A text file contains information in a very simple, standard code which can be interpreted by a wide variety of programs; the code most often used is called ASCII, but text files don't use the full list of 256 ASCII codes. The list of symbols allowed in text files varies a bit between programs, but you can rely on being allowed the 26 letters of the English alphabet in both capitals and lower case; the digits 0-9; some but not all punctuation symbols; and some but not all mathematical symbols. In addition you will always be allowed the control code ENTER (used to mark ends of lines). The advantage of text files is that almost any program and almost any computer can use them. So they are used for moving data between one computer and another, as well as between or one program and another. For example, we can prepare a data file in a word processor on a Macintosh, output it as a text file, transfer that to singer, display it on the screen, edit it, or send it to a printer, and read it into Minitab or SPSS for statistical work. Note, though, that both SPSS and Minitab can also produce what are called portable files, which can be used for moving between versions of the same package on different computers: so if you wanted to move data from a Macintosh Minitab worksheet to singer Minitab, you would use a portable worksheet file rather than a text file.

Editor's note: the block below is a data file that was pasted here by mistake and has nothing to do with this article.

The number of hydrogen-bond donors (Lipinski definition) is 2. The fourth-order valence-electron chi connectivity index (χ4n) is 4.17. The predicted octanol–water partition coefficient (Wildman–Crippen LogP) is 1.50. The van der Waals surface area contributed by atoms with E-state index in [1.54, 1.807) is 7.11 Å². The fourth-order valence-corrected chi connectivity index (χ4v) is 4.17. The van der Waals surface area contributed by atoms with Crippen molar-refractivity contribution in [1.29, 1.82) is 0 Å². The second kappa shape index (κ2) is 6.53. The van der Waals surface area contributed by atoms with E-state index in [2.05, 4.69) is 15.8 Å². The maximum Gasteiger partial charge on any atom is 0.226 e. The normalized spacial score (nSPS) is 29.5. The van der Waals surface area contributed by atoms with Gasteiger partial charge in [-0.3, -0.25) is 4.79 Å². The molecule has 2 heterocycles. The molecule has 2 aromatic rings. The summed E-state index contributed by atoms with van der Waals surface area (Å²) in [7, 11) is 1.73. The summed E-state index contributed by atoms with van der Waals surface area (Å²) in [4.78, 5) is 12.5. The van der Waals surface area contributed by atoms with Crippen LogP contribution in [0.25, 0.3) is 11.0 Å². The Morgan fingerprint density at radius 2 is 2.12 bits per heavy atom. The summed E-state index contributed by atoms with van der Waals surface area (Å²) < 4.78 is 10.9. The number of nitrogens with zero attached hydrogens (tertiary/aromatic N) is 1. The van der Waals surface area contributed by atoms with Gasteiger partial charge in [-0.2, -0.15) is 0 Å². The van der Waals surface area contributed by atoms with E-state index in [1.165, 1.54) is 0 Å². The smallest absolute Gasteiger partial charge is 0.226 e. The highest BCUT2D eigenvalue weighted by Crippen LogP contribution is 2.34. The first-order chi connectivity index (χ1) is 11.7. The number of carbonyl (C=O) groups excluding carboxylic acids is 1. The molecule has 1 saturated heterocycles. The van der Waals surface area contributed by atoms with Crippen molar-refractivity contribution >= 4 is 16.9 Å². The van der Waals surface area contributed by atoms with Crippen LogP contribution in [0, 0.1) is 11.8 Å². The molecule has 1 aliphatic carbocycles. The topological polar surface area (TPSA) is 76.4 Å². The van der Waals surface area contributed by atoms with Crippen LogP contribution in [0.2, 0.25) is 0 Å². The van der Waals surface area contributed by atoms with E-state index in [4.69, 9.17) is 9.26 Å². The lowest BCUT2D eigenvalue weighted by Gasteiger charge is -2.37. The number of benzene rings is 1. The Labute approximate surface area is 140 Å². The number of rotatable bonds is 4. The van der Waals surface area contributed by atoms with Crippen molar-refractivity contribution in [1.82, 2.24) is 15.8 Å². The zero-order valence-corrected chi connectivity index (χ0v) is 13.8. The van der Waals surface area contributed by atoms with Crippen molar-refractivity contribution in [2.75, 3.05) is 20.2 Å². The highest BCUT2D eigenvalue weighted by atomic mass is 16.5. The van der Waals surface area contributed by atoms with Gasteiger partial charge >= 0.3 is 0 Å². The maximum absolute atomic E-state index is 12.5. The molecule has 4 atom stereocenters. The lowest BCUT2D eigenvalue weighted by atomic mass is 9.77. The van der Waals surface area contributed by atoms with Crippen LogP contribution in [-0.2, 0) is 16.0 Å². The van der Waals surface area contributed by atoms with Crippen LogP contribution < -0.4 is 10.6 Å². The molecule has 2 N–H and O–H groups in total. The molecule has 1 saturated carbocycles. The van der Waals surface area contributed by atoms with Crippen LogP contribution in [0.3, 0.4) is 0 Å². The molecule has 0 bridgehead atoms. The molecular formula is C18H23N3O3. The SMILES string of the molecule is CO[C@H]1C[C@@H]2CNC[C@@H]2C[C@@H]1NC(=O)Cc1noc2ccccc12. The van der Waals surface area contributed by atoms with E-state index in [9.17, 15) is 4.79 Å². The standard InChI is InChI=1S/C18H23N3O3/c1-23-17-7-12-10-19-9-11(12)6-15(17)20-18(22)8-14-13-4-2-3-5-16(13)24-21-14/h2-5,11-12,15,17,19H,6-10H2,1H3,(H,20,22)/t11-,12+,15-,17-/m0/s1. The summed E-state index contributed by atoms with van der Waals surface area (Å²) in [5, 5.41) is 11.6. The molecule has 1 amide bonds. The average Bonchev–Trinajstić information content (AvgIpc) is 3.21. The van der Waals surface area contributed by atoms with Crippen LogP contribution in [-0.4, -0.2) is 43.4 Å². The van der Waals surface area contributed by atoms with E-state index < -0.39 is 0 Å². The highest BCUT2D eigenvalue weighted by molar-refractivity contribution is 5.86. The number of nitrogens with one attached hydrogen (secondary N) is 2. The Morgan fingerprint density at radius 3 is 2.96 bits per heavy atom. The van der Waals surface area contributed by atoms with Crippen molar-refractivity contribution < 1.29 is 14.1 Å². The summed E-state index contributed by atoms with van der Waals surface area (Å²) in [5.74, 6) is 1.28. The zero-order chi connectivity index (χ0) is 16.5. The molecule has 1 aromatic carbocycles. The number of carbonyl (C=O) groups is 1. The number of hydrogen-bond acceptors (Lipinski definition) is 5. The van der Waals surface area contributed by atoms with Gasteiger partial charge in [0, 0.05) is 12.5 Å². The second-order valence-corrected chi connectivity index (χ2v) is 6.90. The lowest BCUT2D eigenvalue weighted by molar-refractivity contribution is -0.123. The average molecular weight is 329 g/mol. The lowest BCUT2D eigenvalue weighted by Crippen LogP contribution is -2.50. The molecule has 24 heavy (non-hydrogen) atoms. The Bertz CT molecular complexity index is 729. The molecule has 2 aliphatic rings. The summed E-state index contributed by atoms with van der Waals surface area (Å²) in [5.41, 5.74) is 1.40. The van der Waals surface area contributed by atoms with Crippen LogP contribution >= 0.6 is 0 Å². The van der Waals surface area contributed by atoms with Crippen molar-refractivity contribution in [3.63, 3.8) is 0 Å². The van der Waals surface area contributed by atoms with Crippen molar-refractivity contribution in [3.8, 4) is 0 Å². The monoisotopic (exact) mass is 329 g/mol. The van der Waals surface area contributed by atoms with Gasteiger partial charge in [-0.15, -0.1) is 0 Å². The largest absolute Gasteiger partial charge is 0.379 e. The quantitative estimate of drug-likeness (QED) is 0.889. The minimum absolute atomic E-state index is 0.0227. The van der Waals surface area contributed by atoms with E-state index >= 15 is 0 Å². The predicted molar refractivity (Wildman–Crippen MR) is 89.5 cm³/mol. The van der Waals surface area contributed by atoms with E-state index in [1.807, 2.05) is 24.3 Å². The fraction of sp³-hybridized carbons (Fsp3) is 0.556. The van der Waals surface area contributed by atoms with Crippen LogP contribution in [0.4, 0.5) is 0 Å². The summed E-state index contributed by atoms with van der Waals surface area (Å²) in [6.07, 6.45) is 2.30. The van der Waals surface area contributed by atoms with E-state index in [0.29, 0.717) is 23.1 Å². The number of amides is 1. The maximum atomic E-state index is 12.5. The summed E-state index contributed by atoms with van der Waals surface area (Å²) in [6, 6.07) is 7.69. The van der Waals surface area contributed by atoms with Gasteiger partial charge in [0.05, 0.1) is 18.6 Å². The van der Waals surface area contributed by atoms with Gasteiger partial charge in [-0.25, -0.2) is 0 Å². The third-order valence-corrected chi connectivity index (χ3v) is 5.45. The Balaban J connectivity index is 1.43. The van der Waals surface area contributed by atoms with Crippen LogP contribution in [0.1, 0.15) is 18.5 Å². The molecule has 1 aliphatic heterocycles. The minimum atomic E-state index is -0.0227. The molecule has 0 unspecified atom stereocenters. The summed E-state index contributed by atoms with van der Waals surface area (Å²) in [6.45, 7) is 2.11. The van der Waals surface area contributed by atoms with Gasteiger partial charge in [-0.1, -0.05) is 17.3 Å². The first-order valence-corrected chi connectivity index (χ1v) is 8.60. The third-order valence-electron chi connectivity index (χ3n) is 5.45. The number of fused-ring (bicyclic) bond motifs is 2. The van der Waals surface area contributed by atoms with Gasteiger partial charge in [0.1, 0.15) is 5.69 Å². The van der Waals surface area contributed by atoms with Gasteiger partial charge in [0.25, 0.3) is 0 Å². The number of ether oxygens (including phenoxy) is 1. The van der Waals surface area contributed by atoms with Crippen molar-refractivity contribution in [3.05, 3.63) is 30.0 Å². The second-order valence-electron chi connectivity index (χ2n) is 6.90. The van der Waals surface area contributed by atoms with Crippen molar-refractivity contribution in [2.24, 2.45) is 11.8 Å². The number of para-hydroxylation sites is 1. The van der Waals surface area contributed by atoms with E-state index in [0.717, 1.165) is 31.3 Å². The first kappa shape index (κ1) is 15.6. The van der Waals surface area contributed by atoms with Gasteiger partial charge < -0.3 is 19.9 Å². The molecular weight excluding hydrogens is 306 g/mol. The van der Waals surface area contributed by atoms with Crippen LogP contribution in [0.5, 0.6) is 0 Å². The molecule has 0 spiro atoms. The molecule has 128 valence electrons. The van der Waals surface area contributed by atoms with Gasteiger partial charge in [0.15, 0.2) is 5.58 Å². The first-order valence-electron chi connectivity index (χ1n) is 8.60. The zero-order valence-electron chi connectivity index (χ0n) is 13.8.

To produce a text file from Minitab, use command WRITE, for example
WRITE 'filename' C1-C10
WRITE without a filename writes to the screen so you can see what the layout looks like. The subcommand FORMAT can be used if you want to write more columns than will comfortably fit on a line, though it is not very easy to use unless you know the Fortran programming language. If you don't provide an extension as part of the filename, WRITE will add .DAT to the name.
The command to produce a text file from SPSS is also called WRITE. It must always be followed by the command EXECUTE; forgetting this is a common and very irritating error. The FORMATS command can be used to vary the output format of each column, and numbers can be given to space the columns out. Life will be much easier at the Minitab end if we use these facilities to make sure that all the variables have some blank space between them:
title writing a file to send to Minitab.
formats index (f3) free1 to law5 (f2).
write outfile=taxasci.DAT / index free1 to law5.
Notice that the output file name is specified by outfile=, not file=; and that the / between the outfile name and the list of variables is essential.